20th Century Canadian Women Writers

Diane C. Thompson

Fridays, April 20 - May 18 1:00 - 3:00 p.m. 5 sessions
Prescott House, 55 Beacon Street

British, American, and Canadian women writers have been a part of the literary landscape since the 17th century. Many of us could probably name British and American women writers without too much effort, such as Jane Austen, Charlotte Bronte, Louisa May Alcott, Dorothy Parker, Agatha Christie, and Toni Morrison. We read them in school or for pleasure. Their novels are turned into movies or plays and they become a part of popular culture. Yet how many Canadian women writers could we name? How many do we read in literature courses? Maybe one: Margaret Atwood. She is probably the most well-known; yet there are others.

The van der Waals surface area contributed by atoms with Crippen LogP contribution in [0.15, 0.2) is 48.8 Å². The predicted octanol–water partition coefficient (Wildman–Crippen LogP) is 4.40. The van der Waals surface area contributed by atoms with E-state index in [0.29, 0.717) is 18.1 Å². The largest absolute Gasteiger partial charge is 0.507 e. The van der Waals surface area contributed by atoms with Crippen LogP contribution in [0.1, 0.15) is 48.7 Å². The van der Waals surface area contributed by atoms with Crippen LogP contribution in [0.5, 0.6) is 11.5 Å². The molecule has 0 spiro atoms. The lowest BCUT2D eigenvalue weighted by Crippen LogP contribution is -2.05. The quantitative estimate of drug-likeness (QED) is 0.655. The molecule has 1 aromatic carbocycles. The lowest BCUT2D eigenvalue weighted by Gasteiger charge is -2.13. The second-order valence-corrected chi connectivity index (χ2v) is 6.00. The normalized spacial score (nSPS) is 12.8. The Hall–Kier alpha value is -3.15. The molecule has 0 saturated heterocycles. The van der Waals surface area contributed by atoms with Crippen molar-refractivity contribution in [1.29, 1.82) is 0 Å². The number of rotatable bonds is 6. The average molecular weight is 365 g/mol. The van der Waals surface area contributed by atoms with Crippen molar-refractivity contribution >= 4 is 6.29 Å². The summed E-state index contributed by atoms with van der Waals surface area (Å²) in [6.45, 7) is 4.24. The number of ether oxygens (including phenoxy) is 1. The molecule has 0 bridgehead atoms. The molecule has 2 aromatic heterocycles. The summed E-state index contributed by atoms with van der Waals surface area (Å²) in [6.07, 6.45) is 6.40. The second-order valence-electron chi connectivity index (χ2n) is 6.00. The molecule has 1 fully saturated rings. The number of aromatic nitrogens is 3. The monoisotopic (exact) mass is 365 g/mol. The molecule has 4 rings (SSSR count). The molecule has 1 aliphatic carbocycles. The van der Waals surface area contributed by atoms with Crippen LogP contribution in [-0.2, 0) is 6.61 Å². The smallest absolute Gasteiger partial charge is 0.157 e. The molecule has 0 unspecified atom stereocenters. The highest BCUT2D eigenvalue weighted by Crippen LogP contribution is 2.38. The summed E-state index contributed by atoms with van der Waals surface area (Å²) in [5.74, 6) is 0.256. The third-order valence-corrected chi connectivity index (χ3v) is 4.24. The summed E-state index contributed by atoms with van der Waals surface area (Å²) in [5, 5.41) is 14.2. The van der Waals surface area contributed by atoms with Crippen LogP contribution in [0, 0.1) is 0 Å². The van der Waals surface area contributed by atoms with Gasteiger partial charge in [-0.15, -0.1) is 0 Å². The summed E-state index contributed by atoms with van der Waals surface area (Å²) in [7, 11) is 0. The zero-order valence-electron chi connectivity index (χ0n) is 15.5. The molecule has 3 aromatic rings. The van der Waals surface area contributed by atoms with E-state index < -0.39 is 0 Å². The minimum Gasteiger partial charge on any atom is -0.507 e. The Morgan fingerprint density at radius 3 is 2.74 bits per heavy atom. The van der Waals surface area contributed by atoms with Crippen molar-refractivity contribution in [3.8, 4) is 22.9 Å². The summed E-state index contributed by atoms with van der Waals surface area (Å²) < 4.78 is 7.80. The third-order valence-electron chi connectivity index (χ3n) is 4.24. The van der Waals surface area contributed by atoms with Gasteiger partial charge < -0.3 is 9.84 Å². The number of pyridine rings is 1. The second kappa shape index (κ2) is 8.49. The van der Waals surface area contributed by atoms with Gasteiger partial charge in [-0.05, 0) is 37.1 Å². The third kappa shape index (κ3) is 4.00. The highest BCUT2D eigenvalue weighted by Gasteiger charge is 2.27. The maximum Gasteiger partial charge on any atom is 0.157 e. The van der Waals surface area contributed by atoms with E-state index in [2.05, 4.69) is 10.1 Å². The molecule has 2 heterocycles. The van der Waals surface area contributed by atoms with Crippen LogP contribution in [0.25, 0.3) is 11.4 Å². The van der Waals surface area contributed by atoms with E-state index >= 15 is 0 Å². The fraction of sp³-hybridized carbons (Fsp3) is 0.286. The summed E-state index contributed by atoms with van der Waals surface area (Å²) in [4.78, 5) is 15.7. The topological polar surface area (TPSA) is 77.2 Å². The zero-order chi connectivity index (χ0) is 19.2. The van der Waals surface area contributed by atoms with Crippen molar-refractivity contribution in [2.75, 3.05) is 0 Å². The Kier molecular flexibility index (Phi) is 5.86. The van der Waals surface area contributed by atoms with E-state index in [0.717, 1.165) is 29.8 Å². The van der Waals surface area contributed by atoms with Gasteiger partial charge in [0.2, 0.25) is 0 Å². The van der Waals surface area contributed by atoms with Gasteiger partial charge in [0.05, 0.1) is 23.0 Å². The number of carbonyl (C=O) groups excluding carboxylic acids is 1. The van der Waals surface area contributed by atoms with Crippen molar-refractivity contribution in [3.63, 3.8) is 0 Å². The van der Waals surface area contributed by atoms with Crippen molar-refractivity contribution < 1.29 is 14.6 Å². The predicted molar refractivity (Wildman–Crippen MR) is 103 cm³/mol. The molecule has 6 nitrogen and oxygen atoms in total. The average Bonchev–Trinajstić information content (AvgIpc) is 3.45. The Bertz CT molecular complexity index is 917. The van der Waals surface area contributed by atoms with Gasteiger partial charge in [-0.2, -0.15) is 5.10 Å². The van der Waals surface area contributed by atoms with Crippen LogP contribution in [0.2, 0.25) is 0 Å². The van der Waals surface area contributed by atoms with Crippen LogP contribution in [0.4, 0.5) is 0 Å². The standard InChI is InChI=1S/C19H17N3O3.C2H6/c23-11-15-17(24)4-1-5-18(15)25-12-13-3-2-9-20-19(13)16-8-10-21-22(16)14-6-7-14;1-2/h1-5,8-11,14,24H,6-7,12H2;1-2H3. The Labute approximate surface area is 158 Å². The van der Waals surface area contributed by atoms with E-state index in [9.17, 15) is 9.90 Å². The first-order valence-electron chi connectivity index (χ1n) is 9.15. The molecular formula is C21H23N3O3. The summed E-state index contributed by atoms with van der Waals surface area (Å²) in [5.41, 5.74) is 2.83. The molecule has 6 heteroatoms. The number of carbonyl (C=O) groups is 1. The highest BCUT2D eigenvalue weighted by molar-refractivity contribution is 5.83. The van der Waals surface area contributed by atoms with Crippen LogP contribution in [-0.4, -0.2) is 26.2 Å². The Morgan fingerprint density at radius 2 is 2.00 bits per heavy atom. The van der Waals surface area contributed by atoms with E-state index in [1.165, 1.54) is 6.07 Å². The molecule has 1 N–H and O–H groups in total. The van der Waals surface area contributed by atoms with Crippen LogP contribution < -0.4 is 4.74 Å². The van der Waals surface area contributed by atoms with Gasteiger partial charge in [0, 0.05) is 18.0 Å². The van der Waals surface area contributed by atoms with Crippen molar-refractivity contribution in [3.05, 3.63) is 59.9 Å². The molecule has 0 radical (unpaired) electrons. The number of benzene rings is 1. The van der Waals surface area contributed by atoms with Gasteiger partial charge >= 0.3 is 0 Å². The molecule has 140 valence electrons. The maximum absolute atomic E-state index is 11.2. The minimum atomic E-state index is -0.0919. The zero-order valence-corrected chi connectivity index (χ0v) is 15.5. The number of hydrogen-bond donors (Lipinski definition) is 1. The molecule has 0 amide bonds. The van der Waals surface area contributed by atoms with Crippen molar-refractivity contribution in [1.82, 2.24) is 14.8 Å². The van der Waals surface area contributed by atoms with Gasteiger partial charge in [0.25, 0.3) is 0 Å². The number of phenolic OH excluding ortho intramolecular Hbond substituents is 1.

In this course we will travel across the Canadian border and spend time with Alice Munro, Carol Shields, Louise Penny, and Margaret Atwood. We will journey to Canada in 1843 in Atwood’s Alias Grace, visit more contemporary women in Munro’s short story collection The Moons of Jupiter and Shields’ novel Unless, and solve crime with Penny’s Chief Inspector Armand Gamache in Still Life.

Teaching Style: Seminar     Weekly Preparation: 3-4 hours

    Diane C. Thompson

    Diane C. Thompson has an MA in African American studies, an MFA in creative writing, and an MLS in library science. She was a writing instructor at Boston College for 13 years.